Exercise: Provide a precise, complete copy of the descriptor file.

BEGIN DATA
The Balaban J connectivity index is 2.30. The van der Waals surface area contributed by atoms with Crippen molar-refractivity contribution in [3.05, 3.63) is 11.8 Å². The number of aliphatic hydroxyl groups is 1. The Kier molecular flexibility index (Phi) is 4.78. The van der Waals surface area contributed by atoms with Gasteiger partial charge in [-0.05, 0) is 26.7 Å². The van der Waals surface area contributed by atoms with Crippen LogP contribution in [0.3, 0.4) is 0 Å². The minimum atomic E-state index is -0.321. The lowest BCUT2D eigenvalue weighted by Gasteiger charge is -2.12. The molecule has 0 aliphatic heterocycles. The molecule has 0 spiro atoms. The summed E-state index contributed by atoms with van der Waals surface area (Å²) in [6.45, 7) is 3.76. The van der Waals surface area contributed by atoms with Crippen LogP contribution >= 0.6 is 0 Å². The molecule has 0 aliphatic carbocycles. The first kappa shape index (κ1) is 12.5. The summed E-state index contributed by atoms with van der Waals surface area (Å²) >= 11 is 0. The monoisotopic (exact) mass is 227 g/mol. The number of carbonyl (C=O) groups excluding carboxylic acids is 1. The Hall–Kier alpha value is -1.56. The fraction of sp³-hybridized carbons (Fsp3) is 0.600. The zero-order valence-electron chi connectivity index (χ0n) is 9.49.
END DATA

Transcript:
The Balaban J connectivity index is 2.30. The van der Waals surface area contributed by atoms with Crippen molar-refractivity contribution in [3.05, 3.63) is 11.8 Å². The number of aliphatic hydroxyl groups is 1. The Kier molecular flexibility index (Phi) is 4.78. The van der Waals surface area contributed by atoms with Gasteiger partial charge in [-0.05, 0) is 26.7 Å². The van der Waals surface area contributed by atoms with Crippen LogP contribution in [0.3, 0.4) is 0 Å². The minimum atomic E-state index is -0.321. The lowest BCUT2D eigenvalue weighted by Gasteiger charge is -2.12. The molecule has 0 aliphatic heterocycles. The molecule has 0 spiro atoms. The summed E-state index contributed by atoms with van der Waals surface area (Å²) in [6.45, 7) is 3.76. The van der Waals surface area contributed by atoms with Crippen LogP contribution >= 0.6 is 0 Å². The molecule has 0 aliphatic carbocycles. The first kappa shape index (κ1) is 12.5. The summed E-state index contributed by atoms with van der Waals surface area (Å²) >= 11 is 0. The monoisotopic (exact) mass is 227 g/mol. The number of carbonyl (C=O) groups excluding carboxylic acids is 1. The Hall–Kier alpha value is -1.56. The fraction of sp³-hybridized carbons (Fsp3) is 0.600. The zero-order valence-electron chi connectivity index (χ0n) is 9.49.